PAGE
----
Dhows have plied the waters of the Arabian Sea and the Indian Ocean for millennia, establishing vital trade links long before "globalisation" became a buzzword. The symbiotic development of societies on the Indian subcontinent and the Arabian peninsula are clearly evident today - just sit down for a plate of biryani at a local Arab restaurant and chew on the idea of centuries of cultural exchange.
In the modern era, those ties have been reinforced by the reciprocal visits of heads of states. Sheikh Zayed, the father of the UAE, paid official visits to India twice, in 1975 and 1992; Indira Gandhi, the prime minister in New Delhi at the time, returned the compliment in 1981. It is in that spirit of reciprocity that Prime Minister Manmohan Singh's visit, planned for the end of next month, should be understood.
There is another obvious benchmark of the bilateral relationship: India remains the UAE's second largest trading partner, with more than $72 billion (Dh264.4 billion) worth of goods and services exchanged last year. Mr Singh's visit should help to cement new partnerships in sectors ranging from agriculture to aviation.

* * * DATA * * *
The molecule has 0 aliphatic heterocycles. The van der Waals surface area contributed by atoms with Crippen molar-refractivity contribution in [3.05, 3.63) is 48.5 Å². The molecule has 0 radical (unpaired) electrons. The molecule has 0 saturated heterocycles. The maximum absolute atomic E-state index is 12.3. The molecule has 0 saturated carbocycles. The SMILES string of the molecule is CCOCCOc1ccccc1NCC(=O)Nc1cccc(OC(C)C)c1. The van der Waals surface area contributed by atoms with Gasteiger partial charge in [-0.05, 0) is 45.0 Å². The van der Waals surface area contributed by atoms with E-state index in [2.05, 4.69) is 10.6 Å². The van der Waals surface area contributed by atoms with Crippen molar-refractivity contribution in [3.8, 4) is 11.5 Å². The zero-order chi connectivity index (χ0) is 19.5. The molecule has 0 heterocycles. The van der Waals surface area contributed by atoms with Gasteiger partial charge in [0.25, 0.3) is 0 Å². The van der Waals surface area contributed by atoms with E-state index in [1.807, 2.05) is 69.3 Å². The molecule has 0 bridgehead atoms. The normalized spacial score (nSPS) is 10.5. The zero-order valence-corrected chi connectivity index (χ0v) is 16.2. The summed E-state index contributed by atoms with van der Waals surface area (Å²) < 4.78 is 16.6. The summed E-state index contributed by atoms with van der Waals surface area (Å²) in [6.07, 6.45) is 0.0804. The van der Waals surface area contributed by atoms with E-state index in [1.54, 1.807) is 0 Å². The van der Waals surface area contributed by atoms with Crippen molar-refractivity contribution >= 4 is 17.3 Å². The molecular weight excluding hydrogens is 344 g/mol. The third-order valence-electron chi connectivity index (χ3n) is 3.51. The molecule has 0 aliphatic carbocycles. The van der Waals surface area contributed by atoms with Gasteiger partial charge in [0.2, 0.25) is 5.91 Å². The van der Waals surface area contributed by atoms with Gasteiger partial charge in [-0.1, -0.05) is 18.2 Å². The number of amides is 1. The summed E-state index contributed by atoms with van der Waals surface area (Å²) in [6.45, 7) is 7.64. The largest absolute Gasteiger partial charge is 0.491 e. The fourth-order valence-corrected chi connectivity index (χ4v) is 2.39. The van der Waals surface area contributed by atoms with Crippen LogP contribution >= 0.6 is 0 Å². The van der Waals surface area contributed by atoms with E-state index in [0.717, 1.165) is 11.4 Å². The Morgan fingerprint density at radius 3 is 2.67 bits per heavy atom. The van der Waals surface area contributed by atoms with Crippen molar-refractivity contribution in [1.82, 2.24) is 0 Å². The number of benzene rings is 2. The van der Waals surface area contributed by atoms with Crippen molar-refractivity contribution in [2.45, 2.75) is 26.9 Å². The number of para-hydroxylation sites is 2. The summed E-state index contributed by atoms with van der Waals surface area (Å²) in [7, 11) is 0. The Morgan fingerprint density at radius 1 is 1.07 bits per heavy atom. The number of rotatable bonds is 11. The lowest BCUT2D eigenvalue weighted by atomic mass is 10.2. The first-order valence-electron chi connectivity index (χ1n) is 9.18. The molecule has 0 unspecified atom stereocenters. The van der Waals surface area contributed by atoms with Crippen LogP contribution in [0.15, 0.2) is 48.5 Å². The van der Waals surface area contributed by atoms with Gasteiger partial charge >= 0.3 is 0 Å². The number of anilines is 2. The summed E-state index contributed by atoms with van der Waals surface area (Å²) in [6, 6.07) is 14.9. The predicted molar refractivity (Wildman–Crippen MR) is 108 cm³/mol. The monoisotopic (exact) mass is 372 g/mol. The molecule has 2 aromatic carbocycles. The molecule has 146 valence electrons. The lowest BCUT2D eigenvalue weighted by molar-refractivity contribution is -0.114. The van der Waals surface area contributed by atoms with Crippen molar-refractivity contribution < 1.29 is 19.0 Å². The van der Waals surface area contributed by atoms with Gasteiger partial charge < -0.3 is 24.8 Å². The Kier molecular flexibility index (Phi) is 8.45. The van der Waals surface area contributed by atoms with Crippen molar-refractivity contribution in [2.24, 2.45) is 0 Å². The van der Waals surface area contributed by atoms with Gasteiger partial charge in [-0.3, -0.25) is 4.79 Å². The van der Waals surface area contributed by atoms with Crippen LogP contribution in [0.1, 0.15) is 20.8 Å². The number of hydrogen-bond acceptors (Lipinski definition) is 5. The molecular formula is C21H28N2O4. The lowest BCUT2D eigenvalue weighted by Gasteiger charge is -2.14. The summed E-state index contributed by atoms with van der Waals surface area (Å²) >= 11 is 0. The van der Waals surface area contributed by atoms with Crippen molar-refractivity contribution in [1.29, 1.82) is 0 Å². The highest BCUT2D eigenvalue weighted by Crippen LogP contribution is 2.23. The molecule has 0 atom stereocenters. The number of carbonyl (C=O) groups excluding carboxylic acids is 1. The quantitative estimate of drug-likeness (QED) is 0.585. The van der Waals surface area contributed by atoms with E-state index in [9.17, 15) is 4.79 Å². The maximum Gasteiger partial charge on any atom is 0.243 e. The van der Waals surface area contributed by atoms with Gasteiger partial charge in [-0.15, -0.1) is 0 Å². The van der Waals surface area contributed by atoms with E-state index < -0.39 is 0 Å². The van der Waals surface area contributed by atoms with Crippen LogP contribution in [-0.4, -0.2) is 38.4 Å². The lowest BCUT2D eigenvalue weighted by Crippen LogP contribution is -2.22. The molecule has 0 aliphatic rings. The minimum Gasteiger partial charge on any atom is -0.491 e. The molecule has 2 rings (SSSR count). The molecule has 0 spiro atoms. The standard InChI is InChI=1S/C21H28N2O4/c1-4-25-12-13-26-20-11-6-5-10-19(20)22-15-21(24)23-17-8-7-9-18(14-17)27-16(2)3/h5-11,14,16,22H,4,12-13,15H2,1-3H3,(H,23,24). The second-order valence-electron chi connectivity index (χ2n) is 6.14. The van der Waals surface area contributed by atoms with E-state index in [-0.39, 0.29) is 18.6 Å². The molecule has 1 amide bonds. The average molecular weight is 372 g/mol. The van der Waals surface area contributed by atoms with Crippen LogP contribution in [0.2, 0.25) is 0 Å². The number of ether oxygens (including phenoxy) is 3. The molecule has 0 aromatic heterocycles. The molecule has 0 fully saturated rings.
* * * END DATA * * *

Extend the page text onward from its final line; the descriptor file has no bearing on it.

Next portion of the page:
For most residents of the UAE, the mutual interdependence is obvious on a daily basis. An estimated 1.75 million Indians live and work in the Emirates, making up the largest community in the country's expatriate population. It is an arrangement of mutual interest, as expatriates make vital contributions to the economy, while their wages support families here and in their home country.
A large proportion of those are labourers, who are working across the nation engaged in construction sites and similar manual labour. But it would be a mistake to characterise Indians' contribution solely in that capacity. Investment from the subcontinent has developed some of the Emirates' major commercial outlets, including LuLu Hypermarkets and Jumbo Electronics to name just two, while Indian professionals staff local companies from the highest levels on down.
Mr Singh's visit will naturally focus on trade and shared interests at the national level. But let us not forget the exchange of culture and of understanding athat was pioneered by those dhows so many years ago. We look forward to welcoming Mr Singh as well as his compatriots.